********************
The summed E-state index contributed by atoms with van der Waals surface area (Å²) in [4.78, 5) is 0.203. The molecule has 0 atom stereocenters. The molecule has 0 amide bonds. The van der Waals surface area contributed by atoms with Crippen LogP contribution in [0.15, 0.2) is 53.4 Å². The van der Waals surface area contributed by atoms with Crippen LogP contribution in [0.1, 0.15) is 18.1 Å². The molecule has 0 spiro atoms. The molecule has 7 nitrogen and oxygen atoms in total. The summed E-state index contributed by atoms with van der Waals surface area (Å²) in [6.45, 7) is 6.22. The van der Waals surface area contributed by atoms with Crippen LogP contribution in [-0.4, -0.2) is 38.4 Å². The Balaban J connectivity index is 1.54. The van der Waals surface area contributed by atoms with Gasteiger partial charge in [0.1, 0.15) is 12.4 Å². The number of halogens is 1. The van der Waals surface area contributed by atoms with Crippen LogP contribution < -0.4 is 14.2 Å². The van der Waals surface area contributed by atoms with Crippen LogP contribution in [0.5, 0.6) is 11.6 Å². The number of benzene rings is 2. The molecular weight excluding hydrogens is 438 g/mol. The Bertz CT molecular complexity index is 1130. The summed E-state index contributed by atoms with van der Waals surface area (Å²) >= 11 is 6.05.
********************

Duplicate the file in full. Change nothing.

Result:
The summed E-state index contributed by atoms with van der Waals surface area (Å²) in [4.78, 5) is 0.203. The molecule has 0 atom stereocenters. The molecule has 0 amide bonds. The van der Waals surface area contributed by atoms with Crippen LogP contribution in [0.15, 0.2) is 53.4 Å². The van der Waals surface area contributed by atoms with Crippen LogP contribution in [0.1, 0.15) is 18.1 Å². The molecule has 0 spiro atoms. The molecule has 7 nitrogen and oxygen atoms in total. The summed E-state index contributed by atoms with van der Waals surface area (Å²) in [6.45, 7) is 6.22. The van der Waals surface area contributed by atoms with Crippen LogP contribution in [-0.4, -0.2) is 38.4 Å². The Balaban J connectivity index is 1.54. The van der Waals surface area contributed by atoms with Gasteiger partial charge in [0.1, 0.15) is 12.4 Å². The number of halogens is 1. The van der Waals surface area contributed by atoms with Crippen LogP contribution < -0.4 is 14.2 Å². The van der Waals surface area contributed by atoms with Crippen LogP contribution in [0.5, 0.6) is 11.6 Å². The number of benzene rings is 2. The molecular weight excluding hydrogens is 438 g/mol. The Bertz CT molecular complexity index is 1130. The summed E-state index contributed by atoms with van der Waals surface area (Å²) >= 11 is 6.05.